Maximilian Lude: The scientific portion can range from quantitative surveys to qualitative studies that we perform together with customers in order to get a better understanding of their starting position. These can be employee surveys or even experimental studies, where we test very specific situations in which we jointly define and evaluate the relevant variables.

Philoneos summarizes scientific results for entrepreneurs

We also work very closely with current scientific publications and translate their findings into our consulting approach. It’s not that easy to access this complex parallel world as an outsider, and it’s also not necessarily part of daily business for a manager – regardless of whether in a family business or not – to pore over lengthy scientific papers. That being said, so much can be learned from them for practical application! Because this always frustrated me, I made it my own and my team’s mission to build a bridge between science and practical application for companies. An example is the print magazine that we publish, “Schleudertrauma”, which is basically “research to go.” In it, scientific publications about innovation-related topics are summarized on just one page with all of the key insights. It’s easy to read on the way to work in the morning and you still learn what’s most important and make use of it.

Munich Startup: What is your founding story?

Maximilian Lude: It all started at the Zeppelin University on Lake Constance. I completed my doctorate there at the Institute for Family Entrepreneurship (FIF) on the topic of family entrepreneurship. In my research and communication with family businesses, it quickly became clear to me and my doctoral advisor Prof. Dr. Reinhard Prügl that there is a certain need for assistance with future-oriented topics in many family SMEs. A solution was needed!
Reinhard Prügl heads the FIF, and did so back then together with Dr. Ursula Koners, who is now the managing director of the Festspielhaus Baden-Baden. We were also able to quickly win her over as a shareholder for our project. Because we knew there was no way I could manage operational business on my own, I called my long-time friend and former colleague Sebastian Bartling, who was working at Google in Dublin at the time. He fortunately found the idea of proactively shaping the future of family businesses just as exciting. So the four of us got together and founded Philoneos.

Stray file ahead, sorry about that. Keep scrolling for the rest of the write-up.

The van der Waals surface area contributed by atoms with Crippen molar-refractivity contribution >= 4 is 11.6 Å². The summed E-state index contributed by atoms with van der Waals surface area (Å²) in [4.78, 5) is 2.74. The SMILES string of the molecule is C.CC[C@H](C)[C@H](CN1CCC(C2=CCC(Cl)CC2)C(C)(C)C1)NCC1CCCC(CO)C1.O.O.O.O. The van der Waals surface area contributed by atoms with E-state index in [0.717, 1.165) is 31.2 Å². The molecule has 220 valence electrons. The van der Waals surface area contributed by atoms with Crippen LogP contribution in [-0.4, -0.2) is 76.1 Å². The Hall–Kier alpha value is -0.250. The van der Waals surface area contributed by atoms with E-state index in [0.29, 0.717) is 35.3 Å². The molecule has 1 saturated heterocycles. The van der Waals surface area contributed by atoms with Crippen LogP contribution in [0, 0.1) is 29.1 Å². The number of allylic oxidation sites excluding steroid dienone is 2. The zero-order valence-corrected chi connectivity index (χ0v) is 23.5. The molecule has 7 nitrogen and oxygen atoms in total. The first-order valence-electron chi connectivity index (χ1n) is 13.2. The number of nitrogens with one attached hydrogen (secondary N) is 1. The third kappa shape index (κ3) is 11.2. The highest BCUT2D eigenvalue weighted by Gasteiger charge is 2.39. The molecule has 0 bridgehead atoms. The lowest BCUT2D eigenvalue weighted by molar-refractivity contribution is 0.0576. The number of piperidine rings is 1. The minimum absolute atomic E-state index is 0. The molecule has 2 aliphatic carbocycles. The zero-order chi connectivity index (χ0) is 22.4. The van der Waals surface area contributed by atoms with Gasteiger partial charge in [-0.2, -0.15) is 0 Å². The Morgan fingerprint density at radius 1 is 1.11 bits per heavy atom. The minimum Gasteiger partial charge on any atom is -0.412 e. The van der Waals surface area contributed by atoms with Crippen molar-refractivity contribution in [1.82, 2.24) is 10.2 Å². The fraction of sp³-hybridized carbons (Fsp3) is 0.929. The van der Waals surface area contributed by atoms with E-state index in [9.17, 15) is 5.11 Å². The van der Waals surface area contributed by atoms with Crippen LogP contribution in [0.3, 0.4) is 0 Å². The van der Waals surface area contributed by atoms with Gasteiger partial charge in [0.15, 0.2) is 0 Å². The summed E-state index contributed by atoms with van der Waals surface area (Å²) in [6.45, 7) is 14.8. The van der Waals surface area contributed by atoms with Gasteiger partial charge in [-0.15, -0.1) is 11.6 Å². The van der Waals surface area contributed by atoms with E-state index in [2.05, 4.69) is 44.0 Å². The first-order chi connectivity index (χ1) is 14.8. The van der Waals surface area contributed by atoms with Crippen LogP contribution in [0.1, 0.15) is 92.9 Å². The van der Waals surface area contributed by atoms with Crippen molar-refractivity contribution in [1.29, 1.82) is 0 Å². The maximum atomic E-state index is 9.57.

“We quickly realized the living room was no longer enough”


Sebastian and I started working from his living room in Munich, but quickly realized that it was no longer enough for us. Co-working spaces were too expensive for us back then, so we looked for our own office that would provide enough room for us and our student employees as well. We found office space right near the English Garden, but that also got too small for us since we’ve been growing gradually each year and now employ eight people. We now have a large, open office on Klenzestraße near Gärtnerplatz and are very happy there.
But because we couldn’t just abandon the retail space in Lehel, we turned it into a wine shop called Sir Thompson. Almost all of the Philoneos team members are involved in it and we’re trying out the holacracy concept there together. It’s exciting!

What actually is innovation?

Munich Startup: What exactly does it mean for an SME to want to become more innovative?

Maximilian Lude: What I would first like to say is that I don’t believe the notion of SMEs not being innovative holds true. After all, most family businesses have existed for many generations, specifically because they have always implemented new innovations and adapted to the ever-changing context. I call this phenomenon “tradition through innovation.”